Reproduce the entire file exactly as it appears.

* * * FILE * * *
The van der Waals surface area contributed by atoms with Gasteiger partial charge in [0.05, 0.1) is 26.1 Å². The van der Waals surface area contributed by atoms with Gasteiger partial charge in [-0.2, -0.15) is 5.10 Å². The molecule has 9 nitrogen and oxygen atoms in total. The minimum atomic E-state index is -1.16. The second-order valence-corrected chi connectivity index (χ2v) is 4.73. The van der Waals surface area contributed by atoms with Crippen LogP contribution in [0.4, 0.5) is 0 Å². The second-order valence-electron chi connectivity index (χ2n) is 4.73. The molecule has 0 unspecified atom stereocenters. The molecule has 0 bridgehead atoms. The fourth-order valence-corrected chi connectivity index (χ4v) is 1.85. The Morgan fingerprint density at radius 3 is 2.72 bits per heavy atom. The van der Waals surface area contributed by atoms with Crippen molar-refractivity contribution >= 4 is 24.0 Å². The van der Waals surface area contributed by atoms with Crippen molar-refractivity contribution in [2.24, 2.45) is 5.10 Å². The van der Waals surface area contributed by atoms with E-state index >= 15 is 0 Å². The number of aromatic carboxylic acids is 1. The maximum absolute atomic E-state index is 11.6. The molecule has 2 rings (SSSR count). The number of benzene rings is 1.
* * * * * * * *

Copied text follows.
The van der Waals surface area contributed by atoms with Gasteiger partial charge in [0.05, 0.1) is 26.1 Å². The van der Waals surface area contributed by atoms with Gasteiger partial charge in [-0.2, -0.15) is 5.10 Å². The molecule has 9 nitrogen and oxygen atoms in total. The minimum atomic E-state index is -1.16. The second-order valence-corrected chi connectivity index (χ2v) is 4.73. The van der Waals surface area contributed by atoms with Crippen LogP contribution in [0.4, 0.5) is 0 Å². The second-order valence-electron chi connectivity index (χ2n) is 4.73. The molecule has 0 unspecified atom stereocenters. The molecule has 0 bridgehead atoms. The fourth-order valence-corrected chi connectivity index (χ4v) is 1.85. The Morgan fingerprint density at radius 3 is 2.72 bits per heavy atom. The van der Waals surface area contributed by atoms with Crippen molar-refractivity contribution >= 4 is 24.0 Å². The van der Waals surface area contributed by atoms with Crippen molar-refractivity contribution in [2.24, 2.45) is 5.10 Å². The van der Waals surface area contributed by atoms with E-state index >= 15 is 0 Å². The number of aromatic carboxylic acids is 1. The maximum absolute atomic E-state index is 11.6. The molecule has 2 rings (SSSR count). The number of benzene rings is 1.